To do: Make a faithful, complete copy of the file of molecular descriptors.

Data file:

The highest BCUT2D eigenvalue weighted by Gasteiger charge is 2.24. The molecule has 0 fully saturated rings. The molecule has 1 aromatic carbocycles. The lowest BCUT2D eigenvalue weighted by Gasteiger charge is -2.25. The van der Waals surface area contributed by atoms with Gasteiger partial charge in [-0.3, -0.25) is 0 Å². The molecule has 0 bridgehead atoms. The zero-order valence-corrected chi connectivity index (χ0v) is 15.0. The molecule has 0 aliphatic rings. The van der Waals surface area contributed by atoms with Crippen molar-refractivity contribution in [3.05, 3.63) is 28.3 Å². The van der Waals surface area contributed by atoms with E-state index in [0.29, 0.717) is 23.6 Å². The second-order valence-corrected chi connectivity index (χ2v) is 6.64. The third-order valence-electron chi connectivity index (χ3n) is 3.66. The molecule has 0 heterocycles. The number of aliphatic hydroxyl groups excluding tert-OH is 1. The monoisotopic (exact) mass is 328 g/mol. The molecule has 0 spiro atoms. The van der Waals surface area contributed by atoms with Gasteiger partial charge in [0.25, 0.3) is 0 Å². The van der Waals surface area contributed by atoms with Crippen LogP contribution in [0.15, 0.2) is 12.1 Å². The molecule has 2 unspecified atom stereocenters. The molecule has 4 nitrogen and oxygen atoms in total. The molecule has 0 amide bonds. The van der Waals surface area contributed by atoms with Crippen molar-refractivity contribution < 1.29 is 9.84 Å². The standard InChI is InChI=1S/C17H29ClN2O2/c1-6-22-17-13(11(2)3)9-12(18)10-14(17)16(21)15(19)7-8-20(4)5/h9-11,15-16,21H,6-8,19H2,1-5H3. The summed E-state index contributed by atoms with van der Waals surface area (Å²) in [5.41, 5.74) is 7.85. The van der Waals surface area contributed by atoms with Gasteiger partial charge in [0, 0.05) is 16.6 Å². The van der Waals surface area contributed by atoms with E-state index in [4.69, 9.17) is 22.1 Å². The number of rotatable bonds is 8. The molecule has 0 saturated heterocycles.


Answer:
The highest BCUT2D eigenvalue weighted by Gasteiger charge is 2.24. The molecule has 0 fully saturated rings. The molecule has 1 aromatic carbocycles. The lowest BCUT2D eigenvalue weighted by Gasteiger charge is -2.25. The van der Waals surface area contributed by atoms with Gasteiger partial charge in [-0.3, -0.25) is 0 Å². The molecule has 0 bridgehead atoms. The zero-order valence-corrected chi connectivity index (χ0v) is 15.0. The molecule has 0 aliphatic rings. The van der Waals surface area contributed by atoms with Crippen molar-refractivity contribution in [3.05, 3.63) is 28.3 Å². The van der Waals surface area contributed by atoms with E-state index in [0.29, 0.717) is 23.6 Å². The second-order valence-corrected chi connectivity index (χ2v) is 6.64. The third-order valence-electron chi connectivity index (χ3n) is 3.66. The molecule has 0 heterocycles. The number of aliphatic hydroxyl groups excluding tert-OH is 1. The monoisotopic (exact) mass is 328 g/mol. The molecule has 0 spiro atoms. The van der Waals surface area contributed by atoms with Gasteiger partial charge in [0.25, 0.3) is 0 Å². The van der Waals surface area contributed by atoms with Crippen LogP contribution in [0.15, 0.2) is 12.1 Å². The molecule has 2 unspecified atom stereocenters. The molecule has 4 nitrogen and oxygen atoms in total. The molecule has 0 amide bonds. The van der Waals surface area contributed by atoms with Crippen molar-refractivity contribution < 1.29 is 9.84 Å². The standard InChI is InChI=1S/C17H29ClN2O2/c1-6-22-17-13(11(2)3)9-12(18)10-14(17)16(21)15(19)7-8-20(4)5/h9-11,15-16,21H,6-8,19H2,1-5H3. The summed E-state index contributed by atoms with van der Waals surface area (Å²) in [5.41, 5.74) is 7.85. The van der Waals surface area contributed by atoms with Gasteiger partial charge in [0, 0.05) is 16.6 Å². The van der Waals surface area contributed by atoms with E-state index in [4.69, 9.17) is 22.1 Å². The number of rotatable bonds is 8. The molecule has 0 saturated heterocycles.